It’s not often that most enthusiasts and professional reviewers agree about a set of headphones, but it happened in 2009, when Sennheiser’s model HD 800 ($1399) was introduced. “I don’t love them, but I respect them,” one of my favorite reviewers told me. Most people thought the HD 800s sounded admirably spacious, but lacked sufficient bass and seemed to highlight flaws in recordings. I heard them at a couple of audio shows and came to the same conclusion -- in fact, after hearing so many initial reports saying the same thing, I decided against reviewing them, worrying that I’d have nothing new to add to the conversation.
In my last column, I wrote about the wonderful Channel Islands E•200S two-channel amplifier. But what really got me excited was Bruno Putzeys, the Belgian designer of the Hypex UcD module used in the E•200S. Putzeys has been in the audio world for several years. He started at Philips, where he worked extensively in labs, experimenting with input stages, power types, and supplies. Unfortunately, as soon as he came up with a great design, he was confronted with a multinational conglomerate’s tendency to do nothing when presented with a new idea.
Resonance Records HCD-2014
One of the few authentic things in Don Cheadle’s gangster-fantasy bio-pic of Miles Davis is the trumpeter’s insistence that jazz was, first and foremost, social music. In the years before, during and after World War II, in particular, jazz was the soundtrack of black American lives. Before the rise of urban blues and R&B in the ’50s, it was jazz that was played on commercial jukeboxes in bars, on record players at house parties, and by combos at live music venues. It was, quite literally, ubiquitous in the air, especially in the large, industrial centers. In Indianapolis, Wes Montgomery started strumming a four-string tenor guitar at the age of 12, and seven years later, in 1942 -- inspired by brilliant, young guitarist, Charlie Christian, who died around that time -- switched to a full-size electric guitar.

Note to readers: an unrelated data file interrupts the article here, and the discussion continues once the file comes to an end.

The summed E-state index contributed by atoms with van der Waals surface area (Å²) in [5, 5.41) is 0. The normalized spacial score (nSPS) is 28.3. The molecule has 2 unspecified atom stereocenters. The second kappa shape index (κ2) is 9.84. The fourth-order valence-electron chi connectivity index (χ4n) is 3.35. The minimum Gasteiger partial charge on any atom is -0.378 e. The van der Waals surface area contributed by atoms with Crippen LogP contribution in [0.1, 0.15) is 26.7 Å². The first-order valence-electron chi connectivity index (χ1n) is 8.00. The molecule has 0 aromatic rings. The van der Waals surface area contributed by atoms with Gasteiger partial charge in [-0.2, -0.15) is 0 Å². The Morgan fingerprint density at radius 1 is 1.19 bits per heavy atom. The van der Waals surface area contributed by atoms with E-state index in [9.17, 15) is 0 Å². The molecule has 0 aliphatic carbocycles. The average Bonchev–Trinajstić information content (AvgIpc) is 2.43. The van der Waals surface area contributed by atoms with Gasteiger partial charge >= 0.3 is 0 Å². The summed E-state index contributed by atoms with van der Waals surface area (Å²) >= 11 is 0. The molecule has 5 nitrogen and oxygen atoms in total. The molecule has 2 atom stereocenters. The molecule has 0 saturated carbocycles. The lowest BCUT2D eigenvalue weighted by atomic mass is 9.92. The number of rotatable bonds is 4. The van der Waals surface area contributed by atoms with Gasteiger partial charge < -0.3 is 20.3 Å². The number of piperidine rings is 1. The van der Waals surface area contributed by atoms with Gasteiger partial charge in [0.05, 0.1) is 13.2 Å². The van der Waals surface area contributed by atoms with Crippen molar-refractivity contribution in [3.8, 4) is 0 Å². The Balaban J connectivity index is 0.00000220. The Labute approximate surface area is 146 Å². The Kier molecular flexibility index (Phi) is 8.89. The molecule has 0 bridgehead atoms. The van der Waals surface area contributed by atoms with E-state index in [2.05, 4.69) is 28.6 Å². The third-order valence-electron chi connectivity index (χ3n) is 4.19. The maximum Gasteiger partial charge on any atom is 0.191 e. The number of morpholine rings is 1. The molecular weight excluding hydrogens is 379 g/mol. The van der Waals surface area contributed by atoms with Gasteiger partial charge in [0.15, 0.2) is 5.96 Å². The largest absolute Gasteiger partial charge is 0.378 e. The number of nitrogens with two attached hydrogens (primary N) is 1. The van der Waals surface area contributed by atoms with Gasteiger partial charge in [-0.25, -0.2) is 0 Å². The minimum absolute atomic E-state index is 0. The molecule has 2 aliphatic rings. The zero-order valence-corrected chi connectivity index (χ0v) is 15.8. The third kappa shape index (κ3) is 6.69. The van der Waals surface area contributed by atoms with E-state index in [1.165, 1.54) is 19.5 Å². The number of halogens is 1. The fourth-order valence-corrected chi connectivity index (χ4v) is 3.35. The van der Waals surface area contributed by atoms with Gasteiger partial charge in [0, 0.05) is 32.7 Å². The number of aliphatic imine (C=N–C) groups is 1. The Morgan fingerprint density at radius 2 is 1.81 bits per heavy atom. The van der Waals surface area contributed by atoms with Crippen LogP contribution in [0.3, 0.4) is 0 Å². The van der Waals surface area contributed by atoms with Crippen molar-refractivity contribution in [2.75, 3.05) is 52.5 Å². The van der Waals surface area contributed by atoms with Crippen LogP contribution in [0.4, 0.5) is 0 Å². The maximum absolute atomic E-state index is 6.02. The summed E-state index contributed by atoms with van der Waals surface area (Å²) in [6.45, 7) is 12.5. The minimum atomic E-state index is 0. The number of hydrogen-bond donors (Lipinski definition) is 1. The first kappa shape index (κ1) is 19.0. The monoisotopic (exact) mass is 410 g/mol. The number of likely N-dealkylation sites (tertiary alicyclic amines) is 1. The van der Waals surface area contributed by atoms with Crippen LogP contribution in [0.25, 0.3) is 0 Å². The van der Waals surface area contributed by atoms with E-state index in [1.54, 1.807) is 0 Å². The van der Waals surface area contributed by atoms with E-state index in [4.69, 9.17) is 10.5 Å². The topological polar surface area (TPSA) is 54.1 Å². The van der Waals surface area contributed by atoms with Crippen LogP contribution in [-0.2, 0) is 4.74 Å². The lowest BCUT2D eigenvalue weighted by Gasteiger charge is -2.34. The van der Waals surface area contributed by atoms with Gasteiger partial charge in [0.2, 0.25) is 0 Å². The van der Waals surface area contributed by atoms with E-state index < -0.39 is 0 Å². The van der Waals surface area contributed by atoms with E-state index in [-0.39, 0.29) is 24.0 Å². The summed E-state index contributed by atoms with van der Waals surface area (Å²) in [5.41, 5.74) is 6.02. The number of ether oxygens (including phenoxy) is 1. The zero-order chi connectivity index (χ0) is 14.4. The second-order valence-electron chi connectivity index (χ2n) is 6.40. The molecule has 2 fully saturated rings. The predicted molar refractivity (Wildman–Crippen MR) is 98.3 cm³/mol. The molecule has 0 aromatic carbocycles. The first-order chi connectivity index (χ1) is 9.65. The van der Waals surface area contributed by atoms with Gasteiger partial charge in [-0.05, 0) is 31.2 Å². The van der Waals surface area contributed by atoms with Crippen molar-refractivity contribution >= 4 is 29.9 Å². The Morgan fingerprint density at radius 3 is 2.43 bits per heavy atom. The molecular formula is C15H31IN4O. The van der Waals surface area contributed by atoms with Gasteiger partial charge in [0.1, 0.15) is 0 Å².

RBH Sound HP-2 measurements can be found by clicking this link.
With their HP-2 headphones, RBH Sound -- intentionally or otherwise -- makes a bold statement: Nobody gives a damn what your headphones look like, so neither should you. Instead, you should care what they sound like and how comfortable they are.
That is exactly the approach RBH took with the HP-2s. The industrial design is fairly generic, reminiscent of Bose’s model QC25. RBH seems to have invested, in top-notch drivers and comfortable padding, all the money they might have spent creating a new design. The drivers use diaphragms made of beryllium, a metal often used in high-end tweeters because it’s extremely light yet stiff. (It’s also brittle and toxic, which is why manufacturing with it is expensive.) The padding, covered in soft plastic, has the look and feel of what you’d see on headphones four times the HP-2s’ list price of $249 USD.
Rita Hayworth at Her Best
The Criterion Collection 795
Rita Hayworth is Gilda. Gilda is Rita Hayworth. They’ve become synonymous -- to mention either name in conversation conjures up the other. Her entrance, tossing her hair and saying “Me?,” has become iconic. The movie changed Hayworth’s image overnight in 1946 -- from healthy, all-American girl next door to Hollywood’s reigning sex symbol, an accolade she enjoyed for a little less than a decade. She then moved on to more matronly roles, then to alcoholism, and finally to Alzheimer’s.
I spend a lot of time on Amazon.com, partly because it’s a great place to research the consumer-electronics market, and partly because it’s often the most convenient and affordable way to find and buy things. I also read the Customer Reviews posted on Amazon, because they’re sometimes the only source of information about a product other than the manufacturer’s website. But three recent events left me doubting the reliability of these reviews -- and wanting to do a little checking for myself.